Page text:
Current issue: 57(2)
Under compilation: 57(3)
The data on housing conditions presented in this study derives from the general population census of Finland of 1950. The sub-sample of professional forest workers was taken from the sample collected for the larger investigation of rural labour force. The housing density of professional forest workers was considerably higher than the average for the population in general. The total population of the country, according to the 1950 Census, showed a ratio of 154 persons to 100 rooms, while the average weighted with the number of rooms for forest workers was 237:100, and the unweighted 340:100. If three per room is taken as the limit of crowded housing, nearly half of the professional forest workers lived in crowded conditions. Over two-thirds of them owned their dwellings, and only 2% of them lived in dwellings owned by the employer. Three quarters of all the men belonged to the holder-family of small farms. About three quarters of them lived in dwellings of one or two rooms. Also, the size of the family and household affected the housing density. The housing density exceeds the average in the youngest age classes. This is probably because the sons of families with poor economic standing must start work young in forestry, and those families have a high housing density. A quarter of the families had electricity in their dwellings. Few had running water or sewage in their houses.
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In Finland the general shortage of labour during the Second World War called attention to employment problems in forestry. After the war the scope widened to include sociological and human maters. The Finnish Rural Labour Force Study deals with the whole rural labour force, not only forest work. Due to the scale of the subject, pilot studies were started by the Institute of Forest Economics at the University of Helsinki and the Central Statistical Office and the Board of Agriculture in 1950. This article describes in detail the methods used in the pilot studies the and main survey.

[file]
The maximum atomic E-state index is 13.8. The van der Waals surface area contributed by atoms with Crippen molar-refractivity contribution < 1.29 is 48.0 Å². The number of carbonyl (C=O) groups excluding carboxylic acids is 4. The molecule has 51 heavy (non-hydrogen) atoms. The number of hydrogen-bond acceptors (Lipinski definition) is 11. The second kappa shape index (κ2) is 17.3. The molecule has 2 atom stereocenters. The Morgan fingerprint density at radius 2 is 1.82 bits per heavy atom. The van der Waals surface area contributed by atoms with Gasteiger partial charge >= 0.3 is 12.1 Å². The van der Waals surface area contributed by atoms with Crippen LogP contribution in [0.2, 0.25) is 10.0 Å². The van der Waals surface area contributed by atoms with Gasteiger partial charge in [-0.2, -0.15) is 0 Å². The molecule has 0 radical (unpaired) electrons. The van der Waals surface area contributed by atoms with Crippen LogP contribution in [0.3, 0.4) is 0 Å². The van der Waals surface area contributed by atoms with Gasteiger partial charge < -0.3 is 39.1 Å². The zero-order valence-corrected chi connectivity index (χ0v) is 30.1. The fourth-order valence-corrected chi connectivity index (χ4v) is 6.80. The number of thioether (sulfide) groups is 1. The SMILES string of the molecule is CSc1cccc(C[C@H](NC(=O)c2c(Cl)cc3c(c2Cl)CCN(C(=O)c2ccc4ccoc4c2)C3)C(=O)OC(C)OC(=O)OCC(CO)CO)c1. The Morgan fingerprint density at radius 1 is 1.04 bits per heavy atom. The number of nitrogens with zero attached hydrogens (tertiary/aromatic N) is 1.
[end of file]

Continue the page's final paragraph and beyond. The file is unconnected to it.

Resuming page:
The aim of the survey was to obtain a reliable picture of three subjects. 1) The labour input of the male rural population during the observation year, its distribution and the seasonal fluctuations in the structure of labour input. 2) The unemployment time of the rural population, the periods underemployment and its seasonal variation. 3) The number of male workers engaged for a shorter or longer period during the year in certain occupation. The paper discusses the different data sources and ways to collect the data either from enterprises or workers. One of the obstacles is the large number of enterprises in agriculture and forestry. Consequently, the total number of people employed in a particular industry, its distribution and the duration of the working season can be estimated only from a sample selected from the population.
The data of the survey is based on a systematic sample, collected by interviews, of the annual round of activity in 1950 of 44,667 men of 15-64 years of age living in Finnish rural communes. The interviews were made in connection with the 1950 census of Finland. The results of the survey are presented in the other articles of Acta Forestalia Fennica issue 63.
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